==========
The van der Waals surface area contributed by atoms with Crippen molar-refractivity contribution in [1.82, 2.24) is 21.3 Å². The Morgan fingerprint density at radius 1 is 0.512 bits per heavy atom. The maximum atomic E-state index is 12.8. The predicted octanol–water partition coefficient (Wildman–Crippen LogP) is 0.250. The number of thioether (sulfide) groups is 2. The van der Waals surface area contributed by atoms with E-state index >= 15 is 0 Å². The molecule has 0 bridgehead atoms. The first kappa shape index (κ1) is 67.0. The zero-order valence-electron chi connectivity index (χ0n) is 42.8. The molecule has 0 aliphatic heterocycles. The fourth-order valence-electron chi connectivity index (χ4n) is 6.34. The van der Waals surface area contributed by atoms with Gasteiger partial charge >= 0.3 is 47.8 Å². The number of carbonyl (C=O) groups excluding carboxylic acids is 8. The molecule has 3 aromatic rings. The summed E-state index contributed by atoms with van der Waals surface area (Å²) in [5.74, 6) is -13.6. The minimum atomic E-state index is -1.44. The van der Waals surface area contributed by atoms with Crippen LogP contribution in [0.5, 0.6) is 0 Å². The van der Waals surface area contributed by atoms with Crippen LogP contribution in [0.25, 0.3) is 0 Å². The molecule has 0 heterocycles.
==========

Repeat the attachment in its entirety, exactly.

The van der Waals surface area contributed by atoms with Crippen molar-refractivity contribution in [1.82, 2.24) is 21.3 Å². The Morgan fingerprint density at radius 1 is 0.512 bits per heavy atom. The maximum atomic E-state index is 12.8. The predicted octanol–water partition coefficient (Wildman–Crippen LogP) is 0.250. The number of thioether (sulfide) groups is 2. The van der Waals surface area contributed by atoms with E-state index >= 15 is 0 Å². The molecule has 0 bridgehead atoms. The first kappa shape index (κ1) is 67.0. The zero-order valence-electron chi connectivity index (χ0n) is 42.8. The molecule has 0 aliphatic heterocycles. The fourth-order valence-electron chi connectivity index (χ4n) is 6.34. The van der Waals surface area contributed by atoms with Gasteiger partial charge >= 0.3 is 47.8 Å². The number of carbonyl (C=O) groups excluding carboxylic acids is 8. The molecule has 3 aromatic rings. The summed E-state index contributed by atoms with van der Waals surface area (Å²) in [5.74, 6) is -13.6. The minimum atomic E-state index is -1.44. The van der Waals surface area contributed by atoms with Crippen LogP contribution in [0.5, 0.6) is 0 Å². The van der Waals surface area contributed by atoms with Crippen LogP contribution in [0.25, 0.3) is 0 Å². The molecule has 0 heterocycles.